Both are distinctly different, For a start:
- The First creates a pointer.
- The second creates an array.
Read on for more detailed explanation:
The Array version:
char text = "text";
Creates an array that is large enough to hold the string literal "text", including its
NULL terminator. The array
text is initialized with the string literal "text".The array can be modified at a later time. Also, the array's size is known even at compile time, so
sizeof operator can be used to determine its size.
The pointer version:
char *text = "text";
Creates a pointer to point to a string literal "text". This is faster than the array version, but string pointed by the pointer should not be changed, because it is located in an read only implementation defined memory. Modifying such an string literal results in Undefined Behavior.
In fact C++03 deprecates use of string literal without the
const keyword. So the declaration should be:
const char*text = "text";
Also,you need to use the
strlen() function, and not
sizeof to find size of the string since the
sizeof operator will just give you the size of the pointer variable.
Which version is better?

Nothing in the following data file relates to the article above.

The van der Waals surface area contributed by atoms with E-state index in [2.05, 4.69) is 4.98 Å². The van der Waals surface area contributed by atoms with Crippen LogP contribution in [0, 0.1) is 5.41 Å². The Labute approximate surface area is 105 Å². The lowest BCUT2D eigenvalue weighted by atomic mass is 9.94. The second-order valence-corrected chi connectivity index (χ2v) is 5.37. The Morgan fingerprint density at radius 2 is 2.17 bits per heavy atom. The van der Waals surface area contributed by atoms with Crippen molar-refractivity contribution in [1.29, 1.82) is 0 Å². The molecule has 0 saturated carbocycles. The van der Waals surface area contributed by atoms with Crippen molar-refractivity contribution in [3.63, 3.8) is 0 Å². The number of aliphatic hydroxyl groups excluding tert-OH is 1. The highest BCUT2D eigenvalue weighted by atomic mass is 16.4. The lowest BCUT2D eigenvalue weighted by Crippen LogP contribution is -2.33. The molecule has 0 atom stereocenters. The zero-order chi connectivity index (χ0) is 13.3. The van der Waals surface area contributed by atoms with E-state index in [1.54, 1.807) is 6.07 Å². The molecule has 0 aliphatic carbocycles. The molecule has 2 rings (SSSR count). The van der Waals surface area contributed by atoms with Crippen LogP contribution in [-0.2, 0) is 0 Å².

Depends on the Usage.
- If you do not need to make any changes to the string, use the pointer version.
- If you intend to change the data, use the array version.
EDIT: It was just brought to my notice(in comments) that the OP seeks difference between:
const char text and
const char* text
Well the above differing points still apply except the one regarding modifying the string literal. With the
const qualifier the array
test is now an array containing elements of the type
const char which implies they cannot be modified.
Given that, I would choose the array version over the pointer version because the pointer can be(by mistake)easily reseated to another pointer and the string could be modified through that another pointer resulting in an UB.